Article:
The company recently posted a related warning on its Windows Security blog. From that post:

The said spam emails use social engineering techniques — spoofing brands, pretending to be legitimate communications, disguising malicious URLs — employed by phishers to get recipients to click suspicious links … However, instead of pointing to phishing sites designed to steal credentials, the links lead to tech support scam websites, which use various scare tactics to trick users into calling hotlines and paying for unnecessary "technical support services" that supposedly fix contrived device, platform, or software problems.

Fake Amazon order cancellation email, in which the order number is a suspicious link.

The concept isn't new, but the means (getting people to panic and pursue tech support) to the end (stealing innocent victims' money) is slightly different.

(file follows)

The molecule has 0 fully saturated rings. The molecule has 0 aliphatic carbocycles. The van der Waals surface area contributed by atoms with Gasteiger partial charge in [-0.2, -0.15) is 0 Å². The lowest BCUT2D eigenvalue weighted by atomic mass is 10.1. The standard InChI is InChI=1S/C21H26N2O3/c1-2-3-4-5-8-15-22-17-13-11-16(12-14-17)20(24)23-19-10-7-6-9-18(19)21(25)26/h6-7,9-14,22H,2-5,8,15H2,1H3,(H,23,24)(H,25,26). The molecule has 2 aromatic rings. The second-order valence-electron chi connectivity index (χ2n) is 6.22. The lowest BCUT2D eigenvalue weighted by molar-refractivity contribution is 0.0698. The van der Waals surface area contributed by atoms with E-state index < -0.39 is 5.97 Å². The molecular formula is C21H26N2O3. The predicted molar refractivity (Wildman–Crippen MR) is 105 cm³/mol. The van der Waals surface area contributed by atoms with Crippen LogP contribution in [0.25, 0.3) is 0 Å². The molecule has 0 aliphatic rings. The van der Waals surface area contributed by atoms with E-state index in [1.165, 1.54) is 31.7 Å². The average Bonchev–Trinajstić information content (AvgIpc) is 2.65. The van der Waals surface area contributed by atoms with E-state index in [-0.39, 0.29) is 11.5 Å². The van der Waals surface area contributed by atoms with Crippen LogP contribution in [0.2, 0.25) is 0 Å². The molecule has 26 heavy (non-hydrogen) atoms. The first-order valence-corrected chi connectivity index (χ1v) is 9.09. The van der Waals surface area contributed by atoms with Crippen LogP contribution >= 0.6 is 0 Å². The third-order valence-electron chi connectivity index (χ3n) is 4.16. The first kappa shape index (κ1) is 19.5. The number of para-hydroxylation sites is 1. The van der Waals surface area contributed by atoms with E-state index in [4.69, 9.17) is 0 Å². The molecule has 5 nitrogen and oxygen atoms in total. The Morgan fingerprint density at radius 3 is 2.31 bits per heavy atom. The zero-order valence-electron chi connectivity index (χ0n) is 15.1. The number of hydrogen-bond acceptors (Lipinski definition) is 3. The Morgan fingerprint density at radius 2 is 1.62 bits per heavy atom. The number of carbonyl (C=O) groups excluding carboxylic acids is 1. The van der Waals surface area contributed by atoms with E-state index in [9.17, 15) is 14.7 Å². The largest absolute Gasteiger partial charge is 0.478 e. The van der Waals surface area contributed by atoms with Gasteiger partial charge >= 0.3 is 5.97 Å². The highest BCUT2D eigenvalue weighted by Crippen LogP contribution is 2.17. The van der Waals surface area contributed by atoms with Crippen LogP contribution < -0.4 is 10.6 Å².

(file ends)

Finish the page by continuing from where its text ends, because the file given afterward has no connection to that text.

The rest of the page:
People who use Microsoft Exchange Online Protection (EOP) for Office 365 and are protected from the ploy, because anti-spam filters in those products identified characteristics of phishing emails and blocked the dangerous messages, according to Microsoft. And the company's Edge browser can also block pop-up boxes and or dialog loops created by tech support scam websites, Microsoft says.

The company also says three million online users encounter tech support scams every month, though these new phishing-type ploys appear to be new and could increase that number.

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